Bike Snob NYC has long looked at the New York cycling scene through his own unique sense of humor and betterment. His new book deflates some of the traditional smugness associated with biking in the city and the joys and dangers of bike commuting in the city.
Your first book, Bike Snob, was more about the history of biking and encouraging new riders. What are you trying to achieve in The Enlightened Cyclist that you didn’t in that book?
My first book was about cycling in general, whereas this book focuses specifically on commuting and all the joy, frustration and controversy that comes along with it. I’m trying to encourage practical cycling and inject it with some much-needed humor to counteract all the smugness often associated with it.
How do you think a city like New York can transition from horses and cars to bikedom?
Amsterdam wasn’t built for cars or bikes, and they seem to do all right. To me it’s not about transitioning to “bikedom” so much as it is about incorporating all the ways people get around into the way the streets are designed. We already have bikedom. Sure, there are lots of new riders, but there have also been lots of people riding bikes here ever since the time they were first invented. We just need the infrastructure to finally reflect that, which has started to happen.
Grant Petersen, founder and owner of Rivendell Bicycle Works in Walnut Creek, Calif., is the author of Just Ride: A Radically Practical Guide to Riding Your Bike. The book will come out this May, during New York City Bike month. The eight-part guidebook covers everything from riding to safety to the biking philosophy known as “velosophy.”
What encouraged you to write this tell-all, back-to-basics guidebook?
I think people don’t just ride their bike for fun or recreation or for the right reasons. Bike riding is really fun, but it can become more of a job if you get caught up in the trappings of bike racing and competitions, of riding harder and longer. Pros don’t ride practical bikes; in fact, they ride really specialized and refined bikes that are quite impractical for just riding. And these bikes have become the default choice for the middle-aged man who starts riding a bike and has the money to buy those bikes. It’s not a good choice and I will defend that to my death.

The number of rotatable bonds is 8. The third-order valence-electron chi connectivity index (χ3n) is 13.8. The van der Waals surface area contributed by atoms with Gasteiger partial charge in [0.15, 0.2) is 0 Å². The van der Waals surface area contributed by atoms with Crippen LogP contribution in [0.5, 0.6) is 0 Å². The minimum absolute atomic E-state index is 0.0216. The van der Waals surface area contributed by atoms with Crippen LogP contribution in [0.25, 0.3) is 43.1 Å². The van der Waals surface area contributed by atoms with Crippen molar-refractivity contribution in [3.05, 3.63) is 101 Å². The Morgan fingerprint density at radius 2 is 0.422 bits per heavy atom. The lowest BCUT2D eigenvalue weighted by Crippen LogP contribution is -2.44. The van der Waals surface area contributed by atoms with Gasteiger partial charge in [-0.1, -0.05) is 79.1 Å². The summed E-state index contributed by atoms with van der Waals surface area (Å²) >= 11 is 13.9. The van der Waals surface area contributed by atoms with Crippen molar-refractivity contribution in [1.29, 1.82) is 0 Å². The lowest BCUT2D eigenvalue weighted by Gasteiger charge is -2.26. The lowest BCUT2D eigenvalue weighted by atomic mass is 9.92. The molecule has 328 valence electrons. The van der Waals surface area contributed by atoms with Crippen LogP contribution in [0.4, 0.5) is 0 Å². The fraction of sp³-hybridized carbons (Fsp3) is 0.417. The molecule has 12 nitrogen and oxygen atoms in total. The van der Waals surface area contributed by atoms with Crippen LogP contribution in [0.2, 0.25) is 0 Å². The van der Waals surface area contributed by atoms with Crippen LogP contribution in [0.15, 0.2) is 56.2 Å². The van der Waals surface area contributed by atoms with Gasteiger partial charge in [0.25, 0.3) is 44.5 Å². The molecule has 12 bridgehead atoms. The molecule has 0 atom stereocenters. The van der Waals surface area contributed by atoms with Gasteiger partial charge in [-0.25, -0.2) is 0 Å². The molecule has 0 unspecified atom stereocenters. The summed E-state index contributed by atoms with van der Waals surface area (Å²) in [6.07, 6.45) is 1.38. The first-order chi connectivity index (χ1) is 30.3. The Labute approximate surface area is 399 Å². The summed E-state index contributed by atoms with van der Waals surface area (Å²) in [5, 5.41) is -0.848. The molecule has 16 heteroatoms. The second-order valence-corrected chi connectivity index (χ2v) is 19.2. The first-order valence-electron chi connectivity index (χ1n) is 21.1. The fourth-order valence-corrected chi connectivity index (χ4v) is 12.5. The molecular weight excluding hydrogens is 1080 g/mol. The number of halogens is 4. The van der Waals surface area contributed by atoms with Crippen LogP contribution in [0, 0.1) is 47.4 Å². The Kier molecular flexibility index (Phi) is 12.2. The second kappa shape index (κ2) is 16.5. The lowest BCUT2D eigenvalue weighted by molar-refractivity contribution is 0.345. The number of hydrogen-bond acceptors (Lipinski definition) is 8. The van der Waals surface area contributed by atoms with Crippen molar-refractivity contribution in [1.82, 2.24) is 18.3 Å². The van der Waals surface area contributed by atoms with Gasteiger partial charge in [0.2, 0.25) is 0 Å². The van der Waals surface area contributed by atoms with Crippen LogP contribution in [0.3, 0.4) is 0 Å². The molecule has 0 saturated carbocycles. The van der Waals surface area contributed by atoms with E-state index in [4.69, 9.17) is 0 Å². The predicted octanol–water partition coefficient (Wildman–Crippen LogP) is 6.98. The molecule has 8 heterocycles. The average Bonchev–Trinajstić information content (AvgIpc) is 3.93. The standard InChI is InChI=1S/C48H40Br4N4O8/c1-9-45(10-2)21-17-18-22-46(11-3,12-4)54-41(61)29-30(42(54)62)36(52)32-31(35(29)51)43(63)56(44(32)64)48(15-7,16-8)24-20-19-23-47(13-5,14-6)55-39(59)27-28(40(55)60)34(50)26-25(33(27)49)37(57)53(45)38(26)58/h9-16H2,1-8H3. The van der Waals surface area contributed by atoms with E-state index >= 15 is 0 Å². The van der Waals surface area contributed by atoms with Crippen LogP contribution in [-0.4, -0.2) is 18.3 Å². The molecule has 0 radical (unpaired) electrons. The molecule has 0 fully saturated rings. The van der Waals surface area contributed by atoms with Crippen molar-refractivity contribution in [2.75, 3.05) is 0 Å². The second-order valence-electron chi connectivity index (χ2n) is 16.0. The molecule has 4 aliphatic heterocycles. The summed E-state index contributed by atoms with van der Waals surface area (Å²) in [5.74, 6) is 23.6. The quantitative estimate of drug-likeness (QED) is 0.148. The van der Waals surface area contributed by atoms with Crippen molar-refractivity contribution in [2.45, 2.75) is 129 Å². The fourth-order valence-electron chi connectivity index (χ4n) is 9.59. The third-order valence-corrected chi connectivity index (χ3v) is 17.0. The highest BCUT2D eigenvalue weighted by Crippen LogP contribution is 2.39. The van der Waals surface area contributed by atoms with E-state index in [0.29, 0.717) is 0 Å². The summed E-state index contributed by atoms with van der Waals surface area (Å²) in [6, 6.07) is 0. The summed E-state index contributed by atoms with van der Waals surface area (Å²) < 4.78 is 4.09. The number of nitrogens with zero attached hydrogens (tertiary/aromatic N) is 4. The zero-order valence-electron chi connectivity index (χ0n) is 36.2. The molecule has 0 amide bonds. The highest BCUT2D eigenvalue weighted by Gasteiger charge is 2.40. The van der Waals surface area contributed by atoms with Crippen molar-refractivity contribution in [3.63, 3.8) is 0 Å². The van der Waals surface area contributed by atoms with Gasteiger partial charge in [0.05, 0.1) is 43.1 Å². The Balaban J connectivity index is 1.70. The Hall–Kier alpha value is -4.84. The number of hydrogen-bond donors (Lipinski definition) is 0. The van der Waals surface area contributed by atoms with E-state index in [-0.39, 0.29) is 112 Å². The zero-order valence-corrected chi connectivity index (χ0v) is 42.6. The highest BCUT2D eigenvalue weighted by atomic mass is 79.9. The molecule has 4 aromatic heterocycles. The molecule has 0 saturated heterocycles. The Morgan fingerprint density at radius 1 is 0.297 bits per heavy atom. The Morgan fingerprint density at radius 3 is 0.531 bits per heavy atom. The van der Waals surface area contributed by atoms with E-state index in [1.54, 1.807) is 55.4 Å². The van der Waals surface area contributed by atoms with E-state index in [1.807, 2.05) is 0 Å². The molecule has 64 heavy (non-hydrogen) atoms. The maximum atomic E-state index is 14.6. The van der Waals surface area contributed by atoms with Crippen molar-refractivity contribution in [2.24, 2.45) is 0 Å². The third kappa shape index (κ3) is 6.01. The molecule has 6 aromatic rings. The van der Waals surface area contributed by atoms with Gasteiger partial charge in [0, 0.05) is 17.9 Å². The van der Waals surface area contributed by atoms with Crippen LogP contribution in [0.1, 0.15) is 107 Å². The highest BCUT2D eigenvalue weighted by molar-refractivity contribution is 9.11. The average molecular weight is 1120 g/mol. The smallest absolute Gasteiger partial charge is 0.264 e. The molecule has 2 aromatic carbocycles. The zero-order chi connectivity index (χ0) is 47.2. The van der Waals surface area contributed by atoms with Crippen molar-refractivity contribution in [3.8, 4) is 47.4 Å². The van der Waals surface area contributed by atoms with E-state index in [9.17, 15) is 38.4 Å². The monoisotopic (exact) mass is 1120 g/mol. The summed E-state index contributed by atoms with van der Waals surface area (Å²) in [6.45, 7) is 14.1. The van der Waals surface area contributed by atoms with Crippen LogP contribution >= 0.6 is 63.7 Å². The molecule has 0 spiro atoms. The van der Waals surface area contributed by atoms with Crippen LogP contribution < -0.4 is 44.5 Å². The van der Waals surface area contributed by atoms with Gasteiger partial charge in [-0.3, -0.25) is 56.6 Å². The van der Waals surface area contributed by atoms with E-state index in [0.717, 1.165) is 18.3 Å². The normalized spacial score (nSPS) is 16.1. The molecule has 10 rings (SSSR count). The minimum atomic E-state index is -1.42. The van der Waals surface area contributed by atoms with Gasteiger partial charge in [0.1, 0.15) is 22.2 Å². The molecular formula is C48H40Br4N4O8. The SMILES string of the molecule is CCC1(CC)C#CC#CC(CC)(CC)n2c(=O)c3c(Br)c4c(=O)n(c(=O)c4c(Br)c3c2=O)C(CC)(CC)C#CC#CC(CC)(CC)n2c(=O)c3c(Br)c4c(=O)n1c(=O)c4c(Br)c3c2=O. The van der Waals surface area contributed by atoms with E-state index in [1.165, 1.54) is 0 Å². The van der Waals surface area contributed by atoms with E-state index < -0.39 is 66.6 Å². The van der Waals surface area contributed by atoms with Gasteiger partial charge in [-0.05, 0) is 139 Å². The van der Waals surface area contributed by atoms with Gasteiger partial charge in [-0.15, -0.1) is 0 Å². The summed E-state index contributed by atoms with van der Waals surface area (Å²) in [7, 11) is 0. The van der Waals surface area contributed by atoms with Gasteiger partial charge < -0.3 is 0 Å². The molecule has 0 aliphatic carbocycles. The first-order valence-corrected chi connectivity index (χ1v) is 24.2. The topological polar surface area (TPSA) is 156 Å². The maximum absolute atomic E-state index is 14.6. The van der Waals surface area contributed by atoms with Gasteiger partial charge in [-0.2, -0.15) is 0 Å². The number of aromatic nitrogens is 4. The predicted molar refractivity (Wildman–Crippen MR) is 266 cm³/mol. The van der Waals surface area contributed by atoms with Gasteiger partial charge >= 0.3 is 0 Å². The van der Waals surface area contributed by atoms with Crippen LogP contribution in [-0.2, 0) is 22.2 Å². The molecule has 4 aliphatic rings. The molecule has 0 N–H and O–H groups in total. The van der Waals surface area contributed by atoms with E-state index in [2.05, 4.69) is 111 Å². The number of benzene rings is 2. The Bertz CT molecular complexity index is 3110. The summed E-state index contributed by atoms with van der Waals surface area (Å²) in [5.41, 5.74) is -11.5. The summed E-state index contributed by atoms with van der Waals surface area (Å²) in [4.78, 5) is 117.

Any pastime, certainly any that requires equipment, has the inevitability to get weird. Riding is more about having fun with a bike and using it in your life as warranted.
What is your message to bikers in your book?
Navigate around the racer-centric messages that are out there in the media and bike shops. There tends to be this idea once you’ve settled in as a bike rider that you need to start ramping it up, riding longer or harder, and that those kinds of rides are qualitatively better, but those rides would give anyone numb crotch. The most concise way to say my message is to just mellow out a little bit, not just for the sake of mellowing out but changing your relationship with the bike, feeling less bossed around and riding on your own terms. Not my terms. Certainly not racing terms.
What started as a Tumblr blog, “Rides a Bike,” images of Hollywood stars riding bikes, has turned into a 160-page hardcover book of more than 125 vintage images. Author and movie critic Steven Rea has painstakingly unearthed photographs that show our most beloved old-time stars, such as Rita Hayworth, Paul Newman, Robert Montgomery and Doris Day, both in and out of costume, candid or posed, riding bikes. These black-and-whites of gorgeous stars on beautifully crafted tandems, cruisers, roadsters and more, delight movie lovers and bike lovers and provide a glimpse into bike mania of yesteryear with that Hollywood haze.
What inspired you to start collecting these images and compile a book of them?
Well, my two greatest passions are movies and biking. So a few years ago, I started to collect photographs of movie stars on bikes. To find Humphrey Bogart or Veronica Lake on a bike was a pleasure for me, so I started collecting these photographs from Jerry Ohlinger’s in midtown, movie cards, Hollywood memorabilia and even eBay.
What is the appeal of these images? Why do people want to see these old stars riding bikes?
They are a lot of people into old cinema, vintages, Turner Classic and Film Forum; likewise, there are people into bikes who are into vintages bikes. There’s also this whole cycle chic movement, where people are riding bikes in clothes that look like they’re going to a cocktail party. These photos represent that glamor. The stars are wearing out-of-costume regular clothes or in some cases they’re actually in costume riding bikes between takes. I find this element of chic and coolness really charming.
This all started as a Tumblr blog, and now I have 500 followers, and when I look at their Tumblr blogs, a lot of them are kids, sort of the Urban Outfitters wearing kind, definitely a lot of hipsters. But even if you don’t know the complete filmography of Gary Cooper, you know, there’s something cool about looking at their images riding a bike. And also, it couldn’t make me happier if people checked out the movies.
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